Wednesday, July 30, 2014
 
Follow sptimesonline on Facebook Follow sptimesonline on Twitter Follow sptimesonline on RSS
MOST READ



PARTNER NEWS



BLOGS



OPINION



WHERE TO GO?

The Romanovs in St. Petersburg

History of St. Petersburg Museum

Small Tragedy, Fatal Passion

Rimsky-Korsakov Apartment Museum

 

  Print this article Print this article

Leaked Correspondence Shows Agencys Trolling

Published: June 4, 2014 (Issue # 1814)




  • Photo: Wikimedia Commons

Anonymous International last week uploaded hacked correspondence alleged to be between employees and their superiors at the Internet Research Agency, a secretive company based in the village of Olgino near St. Petersburg, which revealed its extensive pro-Kremlin activities on the Internet.

The correspondence showed that paid bloggers and commenters have been heavily used to infiltrate the Internet forums of Western media outlets and blogs, even posing as Westerners despite their writing hinting at their Russian background. It also showed increased activity during Russias annexation of Crimea in March and the pro-Russian separatist uprising in eastern Ukraine.

The Western media has expressed concern about pro-Kremlin commentators. In April, The Guardian newspaper ran a commentary by its readers editor Chris Elliott, called The readers editor on pro-Russia trolling below the line on Ukraine stories, where he said that Guardian moderators, who deal with 40,000 comments a day, believed there was an orchestrated, pro-Kremlin campaign going on in the newspapers comments section.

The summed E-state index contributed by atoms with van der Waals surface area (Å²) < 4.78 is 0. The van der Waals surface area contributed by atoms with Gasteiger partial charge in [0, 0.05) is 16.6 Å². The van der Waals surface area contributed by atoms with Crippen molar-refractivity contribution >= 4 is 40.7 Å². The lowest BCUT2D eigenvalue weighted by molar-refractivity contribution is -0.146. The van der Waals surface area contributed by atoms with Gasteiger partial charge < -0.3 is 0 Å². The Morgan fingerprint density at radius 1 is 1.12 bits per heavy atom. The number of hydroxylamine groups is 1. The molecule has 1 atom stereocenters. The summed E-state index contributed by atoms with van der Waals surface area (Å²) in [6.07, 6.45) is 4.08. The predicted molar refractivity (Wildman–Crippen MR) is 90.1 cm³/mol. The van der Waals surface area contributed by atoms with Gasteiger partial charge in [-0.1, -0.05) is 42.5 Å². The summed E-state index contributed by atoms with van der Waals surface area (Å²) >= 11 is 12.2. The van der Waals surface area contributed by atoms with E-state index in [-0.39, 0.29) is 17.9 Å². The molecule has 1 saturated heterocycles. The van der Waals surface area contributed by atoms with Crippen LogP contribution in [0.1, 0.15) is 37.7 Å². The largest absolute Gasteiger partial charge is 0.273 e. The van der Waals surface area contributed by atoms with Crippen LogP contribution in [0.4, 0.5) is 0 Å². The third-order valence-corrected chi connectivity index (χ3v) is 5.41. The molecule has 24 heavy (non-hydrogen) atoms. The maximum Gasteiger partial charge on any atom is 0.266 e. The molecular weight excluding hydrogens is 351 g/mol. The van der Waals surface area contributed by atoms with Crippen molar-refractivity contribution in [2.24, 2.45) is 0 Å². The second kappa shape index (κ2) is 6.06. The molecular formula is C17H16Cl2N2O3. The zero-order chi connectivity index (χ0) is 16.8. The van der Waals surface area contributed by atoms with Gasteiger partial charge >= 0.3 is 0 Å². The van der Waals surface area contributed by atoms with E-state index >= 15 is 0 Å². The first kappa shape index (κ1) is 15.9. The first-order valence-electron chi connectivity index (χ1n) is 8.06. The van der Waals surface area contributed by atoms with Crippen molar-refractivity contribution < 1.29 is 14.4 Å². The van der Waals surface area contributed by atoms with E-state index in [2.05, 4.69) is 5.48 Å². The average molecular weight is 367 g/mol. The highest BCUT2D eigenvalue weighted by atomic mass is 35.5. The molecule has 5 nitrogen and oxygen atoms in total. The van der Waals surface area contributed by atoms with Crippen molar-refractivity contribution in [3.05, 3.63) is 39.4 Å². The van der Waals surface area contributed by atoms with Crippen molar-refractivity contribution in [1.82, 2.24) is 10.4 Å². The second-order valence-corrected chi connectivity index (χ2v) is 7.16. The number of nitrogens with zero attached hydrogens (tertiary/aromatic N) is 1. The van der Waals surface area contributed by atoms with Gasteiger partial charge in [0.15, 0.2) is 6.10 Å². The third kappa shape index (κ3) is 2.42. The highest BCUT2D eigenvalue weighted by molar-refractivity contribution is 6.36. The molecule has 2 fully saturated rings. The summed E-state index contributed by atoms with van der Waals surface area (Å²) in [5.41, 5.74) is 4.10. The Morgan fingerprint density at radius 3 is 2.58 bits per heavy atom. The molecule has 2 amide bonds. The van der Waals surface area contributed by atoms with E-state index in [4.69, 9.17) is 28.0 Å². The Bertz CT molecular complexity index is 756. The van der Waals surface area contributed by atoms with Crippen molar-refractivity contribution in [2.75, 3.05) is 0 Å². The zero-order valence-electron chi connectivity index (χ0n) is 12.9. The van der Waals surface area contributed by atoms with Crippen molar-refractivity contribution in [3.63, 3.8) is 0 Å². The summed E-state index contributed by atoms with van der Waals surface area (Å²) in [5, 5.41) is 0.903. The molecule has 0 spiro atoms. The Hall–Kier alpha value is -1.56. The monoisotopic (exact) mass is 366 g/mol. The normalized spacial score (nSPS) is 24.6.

This kind of phenomenon has been well known and documented in Russia since 2005, when the Kremlin reacted to the victory of the then Maidan protests in Kiev against the flawed presidential election. Dubbed the Orange Revolution, it led to a revote and the defeat of the Kremlin-backed candidate Viktor Yanukovych. Back then, Vladislav Surkov, dubbed the Kremlins grey cardinal by Western media outlets, met with Russian rock musicians in an apparent questioning of their loyalty, a number pro-Kremlin youth movements such as Nashi were launched and extensive work on the Internet began. Groups of paid bloggers were created in order to flood the Internet with pro-Kremlin and anti-American comments as well as to harass the critics of President Vladimir Putin by posting hateful comments and offensive, and often pornographic, images.

However, in the last few years, these paid bloggers have moved on to the international media and blogs.

The thousands of letters recently posted by Anonymous International contained instructions on how to behave on foreign forums and social networks, and how to plan campaigns and indoctrinate Western readers. The correspondence also contained passport scans of the employees and CVs, with at least one of them being a Russian living in Germany. In addition, it showed that a number of employers were hired in April after the military conflict in Ukraine had started.